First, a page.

Table of Contents
Before getting started, download the full blueprints for reference
In this article, I’m going to teach you how to build banquette seating for your home. When I was just getting started, I came across a bunch of helpful articles online, however none of them quite described exactly what I was trying to do, specifically:
- Using pre-made cabinet drawers for the base (in order to match the rest of our kitchen)
- Constructing an angled back, which requires a bit of simple math
- Install electrical outlets on both ends of the banquette
Long story short, this article is the one I wish I’d had. It describes the exact process by which I built my bench seating, but also calls out opportunities for you to take your own creative license as well – because that’s where all the fun is! Enjoy!
Plan Phase #1: Measure your space
First order of business is figuring out what you’re working with. Grab your sketchbook and make a very loose drawing of the space you’re working with, making note of any important measurements. This includes things like:
- Length of walls the benches will be against
- Location of windows
- Location of light switches and outlets
The important thing to remember here is that you want to make note of any and all features (existing or future) that might impact how and where you build this thing.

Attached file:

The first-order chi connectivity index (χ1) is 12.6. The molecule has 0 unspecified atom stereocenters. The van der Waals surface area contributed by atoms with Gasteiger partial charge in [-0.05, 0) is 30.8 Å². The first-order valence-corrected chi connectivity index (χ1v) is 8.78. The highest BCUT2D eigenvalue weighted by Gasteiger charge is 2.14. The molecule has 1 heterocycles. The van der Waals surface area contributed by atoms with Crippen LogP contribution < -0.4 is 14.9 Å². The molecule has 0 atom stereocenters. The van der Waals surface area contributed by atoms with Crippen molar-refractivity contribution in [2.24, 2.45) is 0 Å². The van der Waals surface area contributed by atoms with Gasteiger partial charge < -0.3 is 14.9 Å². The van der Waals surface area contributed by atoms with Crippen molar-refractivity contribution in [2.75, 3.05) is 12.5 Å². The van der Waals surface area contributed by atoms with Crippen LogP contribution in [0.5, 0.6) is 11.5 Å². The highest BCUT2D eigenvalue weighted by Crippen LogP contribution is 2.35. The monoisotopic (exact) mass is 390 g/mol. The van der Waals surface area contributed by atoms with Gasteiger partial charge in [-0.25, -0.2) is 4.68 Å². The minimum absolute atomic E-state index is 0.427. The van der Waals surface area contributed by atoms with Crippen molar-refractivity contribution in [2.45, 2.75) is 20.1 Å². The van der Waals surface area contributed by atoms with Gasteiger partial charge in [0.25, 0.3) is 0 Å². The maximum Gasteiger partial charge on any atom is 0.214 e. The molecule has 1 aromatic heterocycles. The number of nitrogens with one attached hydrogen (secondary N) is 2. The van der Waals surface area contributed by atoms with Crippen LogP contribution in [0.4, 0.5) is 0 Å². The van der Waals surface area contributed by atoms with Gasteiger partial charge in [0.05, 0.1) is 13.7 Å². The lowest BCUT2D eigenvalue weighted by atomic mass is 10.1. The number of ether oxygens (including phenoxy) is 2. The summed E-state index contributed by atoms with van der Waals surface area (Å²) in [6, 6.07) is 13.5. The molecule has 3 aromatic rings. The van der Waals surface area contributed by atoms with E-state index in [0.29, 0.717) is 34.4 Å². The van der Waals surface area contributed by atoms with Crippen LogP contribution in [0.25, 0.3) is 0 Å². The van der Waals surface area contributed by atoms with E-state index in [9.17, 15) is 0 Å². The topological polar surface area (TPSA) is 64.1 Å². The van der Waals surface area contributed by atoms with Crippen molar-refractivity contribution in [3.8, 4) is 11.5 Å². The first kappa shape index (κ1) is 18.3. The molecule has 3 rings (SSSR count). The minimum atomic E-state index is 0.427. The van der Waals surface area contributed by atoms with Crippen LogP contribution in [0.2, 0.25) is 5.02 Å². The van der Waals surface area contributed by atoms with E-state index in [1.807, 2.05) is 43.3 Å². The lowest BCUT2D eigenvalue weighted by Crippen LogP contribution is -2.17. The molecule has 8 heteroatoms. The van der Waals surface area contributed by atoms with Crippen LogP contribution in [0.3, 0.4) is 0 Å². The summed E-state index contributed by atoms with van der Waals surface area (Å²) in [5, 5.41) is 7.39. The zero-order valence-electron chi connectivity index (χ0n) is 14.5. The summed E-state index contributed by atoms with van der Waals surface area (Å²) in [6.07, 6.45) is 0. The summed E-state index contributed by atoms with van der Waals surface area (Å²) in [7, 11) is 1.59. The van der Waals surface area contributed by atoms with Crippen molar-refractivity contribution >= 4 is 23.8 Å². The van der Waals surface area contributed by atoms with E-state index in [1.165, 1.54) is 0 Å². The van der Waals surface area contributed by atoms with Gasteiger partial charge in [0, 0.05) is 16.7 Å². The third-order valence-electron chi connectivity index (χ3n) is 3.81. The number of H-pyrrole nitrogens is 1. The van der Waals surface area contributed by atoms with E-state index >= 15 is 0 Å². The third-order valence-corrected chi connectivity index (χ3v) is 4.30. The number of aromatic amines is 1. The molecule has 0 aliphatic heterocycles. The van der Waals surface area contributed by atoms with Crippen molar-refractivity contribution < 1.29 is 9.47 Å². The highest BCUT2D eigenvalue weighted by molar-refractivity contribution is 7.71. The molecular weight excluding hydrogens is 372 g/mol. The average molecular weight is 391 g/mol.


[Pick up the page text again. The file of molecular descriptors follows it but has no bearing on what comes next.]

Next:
- One thing I like to do is actually visualize the build process from start to finish and try to anticipate any potential obstacles/issues that I could possibly run into. For example: So I’m going to build the base, and I’ll need to watch out to not build it longer than this electrical outlet. Then I’m going to build the back, and I need to make sure it’s lower than the lowest light switch and window. . .
Plan Phase #2: Create a sketch (or 50 sketches)
The first step of any great project is to draw it up on paper. For some people this can be 1-2 simple drawings. For me, I like to nerd out in all the details and I end up with about 50 sketches in my notebook.
As you move from lower to higher fidelity plans, there are a few key measurement to consider. The good news is that as long as you stay within these broad ergonomic guidelines, you really can’t go wrong and the final product is going to work great.
Seat height & depth
Optimal seating height is anywhere between 17-20″, and optimal depth is 16-18″. Depending on the thickness of the cushions, simply adjust your dimensions accordingly. I went with 17.25″ seat height (16.5″ cabinet height + 3/4″ plywood topper) and a seat depth of 19″ (planning for some thick backrest cushions).